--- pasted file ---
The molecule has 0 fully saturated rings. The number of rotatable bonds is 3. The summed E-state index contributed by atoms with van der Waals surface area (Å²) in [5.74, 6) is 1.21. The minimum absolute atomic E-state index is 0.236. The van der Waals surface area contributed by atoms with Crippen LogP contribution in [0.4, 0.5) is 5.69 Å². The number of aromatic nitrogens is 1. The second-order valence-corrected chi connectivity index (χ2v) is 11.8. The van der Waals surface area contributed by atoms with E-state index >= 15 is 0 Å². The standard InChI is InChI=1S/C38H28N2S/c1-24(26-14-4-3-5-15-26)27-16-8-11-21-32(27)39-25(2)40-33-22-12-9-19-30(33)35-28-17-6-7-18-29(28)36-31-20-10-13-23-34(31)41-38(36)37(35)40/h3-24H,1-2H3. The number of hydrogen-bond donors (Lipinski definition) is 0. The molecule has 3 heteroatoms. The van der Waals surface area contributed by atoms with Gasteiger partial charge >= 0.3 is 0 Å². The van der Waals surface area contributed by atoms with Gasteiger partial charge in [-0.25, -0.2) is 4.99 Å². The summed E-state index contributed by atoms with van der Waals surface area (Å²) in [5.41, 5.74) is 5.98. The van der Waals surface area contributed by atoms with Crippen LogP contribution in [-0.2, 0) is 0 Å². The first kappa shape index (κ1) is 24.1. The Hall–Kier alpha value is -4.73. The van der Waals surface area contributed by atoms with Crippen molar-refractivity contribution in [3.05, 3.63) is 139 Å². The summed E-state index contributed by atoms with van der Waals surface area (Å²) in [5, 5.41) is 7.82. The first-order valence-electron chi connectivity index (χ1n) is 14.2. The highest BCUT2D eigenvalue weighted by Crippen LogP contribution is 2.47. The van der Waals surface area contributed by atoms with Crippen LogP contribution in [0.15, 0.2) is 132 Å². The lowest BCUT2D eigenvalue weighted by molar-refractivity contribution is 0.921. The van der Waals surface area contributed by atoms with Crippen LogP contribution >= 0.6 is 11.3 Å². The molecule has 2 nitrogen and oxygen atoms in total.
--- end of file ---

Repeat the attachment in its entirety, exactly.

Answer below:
The molecule has 0 fully saturated rings. The number of rotatable bonds is 3. The summed E-state index contributed by atoms with van der Waals surface area (Å²) in [5.74, 6) is 1.21. The minimum absolute atomic E-state index is 0.236. The van der Waals surface area contributed by atoms with Crippen LogP contribution in [0.4, 0.5) is 5.69 Å². The number of aromatic nitrogens is 1. The second-order valence-corrected chi connectivity index (χ2v) is 11.8. The van der Waals surface area contributed by atoms with E-state index >= 15 is 0 Å². The standard InChI is InChI=1S/C38H28N2S/c1-24(26-14-4-3-5-15-26)27-16-8-11-21-32(27)39-25(2)40-33-22-12-9-19-30(33)35-28-17-6-7-18-29(28)36-31-20-10-13-23-34(31)41-38(36)37(35)40/h3-24H,1-2H3. The number of hydrogen-bond donors (Lipinski definition) is 0. The molecule has 3 heteroatoms. The van der Waals surface area contributed by atoms with Gasteiger partial charge >= 0.3 is 0 Å². The van der Waals surface area contributed by atoms with Gasteiger partial charge in [-0.25, -0.2) is 4.99 Å². The summed E-state index contributed by atoms with van der Waals surface area (Å²) in [5.41, 5.74) is 5.98. The van der Waals surface area contributed by atoms with Crippen LogP contribution in [-0.2, 0) is 0 Å². The first kappa shape index (κ1) is 24.1. The Hall–Kier alpha value is -4.73. The van der Waals surface area contributed by atoms with Crippen molar-refractivity contribution in [3.05, 3.63) is 139 Å². The summed E-state index contributed by atoms with van der Waals surface area (Å²) in [5, 5.41) is 7.82. The first-order valence-electron chi connectivity index (χ1n) is 14.2. The highest BCUT2D eigenvalue weighted by Crippen LogP contribution is 2.47. The van der Waals surface area contributed by atoms with Crippen LogP contribution in [0.15, 0.2) is 132 Å². The lowest BCUT2D eigenvalue weighted by molar-refractivity contribution is 0.921. The van der Waals surface area contributed by atoms with Crippen LogP contribution >= 0.6 is 11.3 Å². The molecule has 2 nitrogen and oxygen atoms in total.